The 1950s – Building our new home

Exterior of the PUD Service building in the 1950s shows cars and line trucks neatly parked
The PUD service building after completion
The electric building under construction in 1954
PUD service building under construction, 1954

With the PUD established and providing affordable power to Snohomish County and Camano Island, it was quickly clear that upgrades and infrastructure improvements were needed to serve a growing customer base.

Our first service shop was completed in 1955 in downtown Everett. It featured a store room, garage and transformer repair shop, and parking for line trucks.

Speaking of line trucks, when the electric properties were purchased in 1949, there were 44 cars and trucks and nine trailers in service. By the end of the decade, those vehicles were replaced and the PUD boasted a pool of 78 cars and trucks and 13 trailers – plus five cars and trucks for the Water Department. Two hydraulic lifts were also in operation and utilized primarily for tree trimming.

During a 1955 Open House, Meter Supervisor Arnold Nelson explains meter to boy scouts
PUD service building community open house, 1955

But we weren’t done there! Three years later, our company headquarters was completed right alongside the service shop. The inaugural Electric Building, located where it currently sits at the corner of California Street and Virginia Avenue, opened to help us serve the public. The 35,000-square foot building cost $19 per square foot to build. It was only two stories tall at the time, but was built so that it could accommodate future expansion down the road.

A photo of the electric building lobby interior from 1958

From the archives: view your PUD’s first-decade accomplishments


The PUD’s origins – 1930s & 40s

A map of the electrical distribution system 1932
Rural distribution system map (1932)

In the early 1900s, a new idea was sweeping across the Pacific Northwest: public power. While electricity had long been supplied by private companies and seen as a privilege for the wealthy, many felt electricity was an essential part of daily life and a fundamental right. Agriculture workers and small towns argued they needed it to drive economic growth. But rather than become a financial opportunity, they believed electricity should be regarded as a public service, like roads, schools or parks, and that electric companies should be owned by the public and provide their product at-cost.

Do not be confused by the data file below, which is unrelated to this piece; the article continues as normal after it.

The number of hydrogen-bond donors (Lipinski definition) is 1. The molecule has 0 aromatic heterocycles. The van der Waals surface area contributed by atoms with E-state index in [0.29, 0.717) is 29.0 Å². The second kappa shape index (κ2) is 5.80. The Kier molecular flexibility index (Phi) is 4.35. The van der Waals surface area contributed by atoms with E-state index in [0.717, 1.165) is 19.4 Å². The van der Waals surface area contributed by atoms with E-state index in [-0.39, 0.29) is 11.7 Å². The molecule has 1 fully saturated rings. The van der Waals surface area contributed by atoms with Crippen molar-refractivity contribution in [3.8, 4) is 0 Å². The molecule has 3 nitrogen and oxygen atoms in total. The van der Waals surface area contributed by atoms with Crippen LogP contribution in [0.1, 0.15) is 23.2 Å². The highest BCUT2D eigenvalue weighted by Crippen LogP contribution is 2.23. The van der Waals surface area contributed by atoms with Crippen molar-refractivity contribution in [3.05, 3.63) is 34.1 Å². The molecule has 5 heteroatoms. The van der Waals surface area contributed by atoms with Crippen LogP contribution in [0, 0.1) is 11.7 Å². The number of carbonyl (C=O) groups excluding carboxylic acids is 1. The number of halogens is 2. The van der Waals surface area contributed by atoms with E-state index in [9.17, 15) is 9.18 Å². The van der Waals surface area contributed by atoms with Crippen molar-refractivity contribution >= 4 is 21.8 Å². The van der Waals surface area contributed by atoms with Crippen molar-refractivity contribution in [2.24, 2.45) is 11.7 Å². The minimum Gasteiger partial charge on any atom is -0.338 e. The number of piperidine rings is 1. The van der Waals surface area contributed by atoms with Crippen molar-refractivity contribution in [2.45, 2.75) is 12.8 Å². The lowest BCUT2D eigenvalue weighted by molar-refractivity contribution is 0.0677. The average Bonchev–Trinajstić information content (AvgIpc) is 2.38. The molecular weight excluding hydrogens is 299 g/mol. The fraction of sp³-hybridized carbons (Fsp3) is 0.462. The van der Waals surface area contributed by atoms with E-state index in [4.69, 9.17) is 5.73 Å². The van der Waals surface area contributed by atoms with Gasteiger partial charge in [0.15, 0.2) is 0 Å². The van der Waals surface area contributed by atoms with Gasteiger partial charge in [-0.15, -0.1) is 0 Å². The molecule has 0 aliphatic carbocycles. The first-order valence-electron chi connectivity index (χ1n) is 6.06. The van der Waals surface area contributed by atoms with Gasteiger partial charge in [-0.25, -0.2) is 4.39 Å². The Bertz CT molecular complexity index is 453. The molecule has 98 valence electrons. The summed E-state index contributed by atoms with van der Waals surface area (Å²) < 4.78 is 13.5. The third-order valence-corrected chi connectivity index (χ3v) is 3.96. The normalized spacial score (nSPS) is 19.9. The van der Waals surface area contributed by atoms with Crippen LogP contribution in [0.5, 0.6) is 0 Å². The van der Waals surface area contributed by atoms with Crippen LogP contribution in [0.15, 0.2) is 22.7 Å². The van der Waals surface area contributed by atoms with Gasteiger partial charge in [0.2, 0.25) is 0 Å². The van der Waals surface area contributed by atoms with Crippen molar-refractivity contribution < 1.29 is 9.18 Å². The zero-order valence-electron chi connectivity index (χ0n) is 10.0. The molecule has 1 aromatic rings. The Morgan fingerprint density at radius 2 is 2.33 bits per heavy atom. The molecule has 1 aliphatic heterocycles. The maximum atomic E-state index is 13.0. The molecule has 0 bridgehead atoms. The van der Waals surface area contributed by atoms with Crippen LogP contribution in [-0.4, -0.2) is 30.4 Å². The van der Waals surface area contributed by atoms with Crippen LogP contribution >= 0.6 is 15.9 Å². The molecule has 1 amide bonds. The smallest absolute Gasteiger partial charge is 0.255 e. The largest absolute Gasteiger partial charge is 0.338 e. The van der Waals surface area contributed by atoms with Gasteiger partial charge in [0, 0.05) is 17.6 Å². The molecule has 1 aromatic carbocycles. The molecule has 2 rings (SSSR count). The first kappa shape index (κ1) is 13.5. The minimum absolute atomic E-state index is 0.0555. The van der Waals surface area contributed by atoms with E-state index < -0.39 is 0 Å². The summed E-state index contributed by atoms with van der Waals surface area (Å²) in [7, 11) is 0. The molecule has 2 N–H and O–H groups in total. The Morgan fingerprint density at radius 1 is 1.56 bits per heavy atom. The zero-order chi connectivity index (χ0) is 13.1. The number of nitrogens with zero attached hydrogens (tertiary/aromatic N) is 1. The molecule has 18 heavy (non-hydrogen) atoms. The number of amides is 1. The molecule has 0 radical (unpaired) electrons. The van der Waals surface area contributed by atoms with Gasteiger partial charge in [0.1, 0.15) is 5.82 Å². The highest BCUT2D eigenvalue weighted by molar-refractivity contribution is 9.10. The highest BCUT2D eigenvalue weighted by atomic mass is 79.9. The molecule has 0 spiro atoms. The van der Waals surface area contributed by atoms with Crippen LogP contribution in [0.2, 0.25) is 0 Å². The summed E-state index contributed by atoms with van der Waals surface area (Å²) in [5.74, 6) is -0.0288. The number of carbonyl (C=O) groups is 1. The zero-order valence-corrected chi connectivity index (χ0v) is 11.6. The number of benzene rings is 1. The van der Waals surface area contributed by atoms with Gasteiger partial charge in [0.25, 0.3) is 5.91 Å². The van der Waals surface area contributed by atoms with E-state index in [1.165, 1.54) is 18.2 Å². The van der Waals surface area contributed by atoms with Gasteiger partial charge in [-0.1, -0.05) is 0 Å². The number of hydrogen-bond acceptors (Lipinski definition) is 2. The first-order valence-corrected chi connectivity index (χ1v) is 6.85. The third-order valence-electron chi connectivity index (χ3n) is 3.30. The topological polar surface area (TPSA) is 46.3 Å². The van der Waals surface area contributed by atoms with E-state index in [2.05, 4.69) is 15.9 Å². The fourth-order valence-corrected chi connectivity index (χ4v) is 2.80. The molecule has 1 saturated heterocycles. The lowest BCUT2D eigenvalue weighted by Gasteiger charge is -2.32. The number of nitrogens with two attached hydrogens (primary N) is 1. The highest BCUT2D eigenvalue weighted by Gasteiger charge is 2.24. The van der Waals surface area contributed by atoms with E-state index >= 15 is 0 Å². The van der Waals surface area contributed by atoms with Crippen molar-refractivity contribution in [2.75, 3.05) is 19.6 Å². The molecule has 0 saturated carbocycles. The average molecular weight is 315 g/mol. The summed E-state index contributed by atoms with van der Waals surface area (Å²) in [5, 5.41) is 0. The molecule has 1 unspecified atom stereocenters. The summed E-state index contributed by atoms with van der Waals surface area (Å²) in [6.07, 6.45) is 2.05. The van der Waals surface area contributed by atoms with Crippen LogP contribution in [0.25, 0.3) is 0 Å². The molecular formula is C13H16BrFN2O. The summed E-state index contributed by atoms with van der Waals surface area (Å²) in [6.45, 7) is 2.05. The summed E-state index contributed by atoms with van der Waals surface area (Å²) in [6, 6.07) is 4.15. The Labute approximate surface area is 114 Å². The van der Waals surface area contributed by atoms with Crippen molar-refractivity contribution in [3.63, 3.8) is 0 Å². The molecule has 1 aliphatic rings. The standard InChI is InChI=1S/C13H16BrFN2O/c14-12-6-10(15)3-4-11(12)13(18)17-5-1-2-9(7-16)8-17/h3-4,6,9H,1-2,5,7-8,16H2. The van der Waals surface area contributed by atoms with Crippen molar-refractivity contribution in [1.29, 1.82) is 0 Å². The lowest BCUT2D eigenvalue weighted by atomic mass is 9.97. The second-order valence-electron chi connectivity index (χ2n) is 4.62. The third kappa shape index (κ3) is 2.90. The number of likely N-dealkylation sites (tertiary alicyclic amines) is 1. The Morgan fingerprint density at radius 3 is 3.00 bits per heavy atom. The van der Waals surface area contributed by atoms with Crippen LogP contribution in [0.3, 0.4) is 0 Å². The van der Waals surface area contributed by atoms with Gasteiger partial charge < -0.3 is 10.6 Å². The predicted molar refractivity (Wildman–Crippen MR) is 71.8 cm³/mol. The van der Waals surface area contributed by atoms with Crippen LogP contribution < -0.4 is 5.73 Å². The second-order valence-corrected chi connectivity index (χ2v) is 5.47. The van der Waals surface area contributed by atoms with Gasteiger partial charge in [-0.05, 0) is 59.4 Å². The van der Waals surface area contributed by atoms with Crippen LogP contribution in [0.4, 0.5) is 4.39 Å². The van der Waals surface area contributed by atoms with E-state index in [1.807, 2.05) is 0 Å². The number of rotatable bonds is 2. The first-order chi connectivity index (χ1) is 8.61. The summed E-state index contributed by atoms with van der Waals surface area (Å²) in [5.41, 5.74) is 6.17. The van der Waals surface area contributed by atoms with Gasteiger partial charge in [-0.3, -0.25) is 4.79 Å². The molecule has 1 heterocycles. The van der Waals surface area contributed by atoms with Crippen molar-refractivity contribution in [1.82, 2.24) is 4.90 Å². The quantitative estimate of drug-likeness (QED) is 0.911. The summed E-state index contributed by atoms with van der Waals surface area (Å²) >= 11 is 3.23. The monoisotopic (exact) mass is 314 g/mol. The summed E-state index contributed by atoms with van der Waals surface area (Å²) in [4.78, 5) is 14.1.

A very boxy electrical service truck from 1936
Line truck (1936)

Following the growing public power movement across much of the state, Snohomish County Public Utility District No. 1 was created by a vote of the people on Nov. 3, 1936. However, it took a few years for the PUD to get some infrastructure set up, as well as raise enough money to purchase the region’s electrical distribution system.

Th­e PUD began operations as a water utility in the Lake Stevens area in 1946. ­Three years later, on September 1, 1949, the PUD purchased the electrical distribution system for Snohomish County and Camano Island from Puget Sound Power & Light Company. ­The price? $16 million, which was raised through the sale of electric revenue bonds. That would be over $206 million in today’s dollars.

Public power in Snohomish County and Camano Island was born!

A 1930s electrical truck working on power lines in a brick alley
Alley Construction, Everett (1934)
Huge logs litter a road surrounding a 1930s vehicle deep in the woods
Damage from a windstorm (October, 1934)
A framework of metal, cables in electrical equipment making up a 1930s substation in Monroe, WA
Substation in Monroe (1934)
An unpaved road with 1920s-30s vehicles and charming buildings
Snohomish Business District (1936)
Workers repairing a downed power line in 1936
Downed power lines (1936)

Watch for fresh historical photos and information monthly!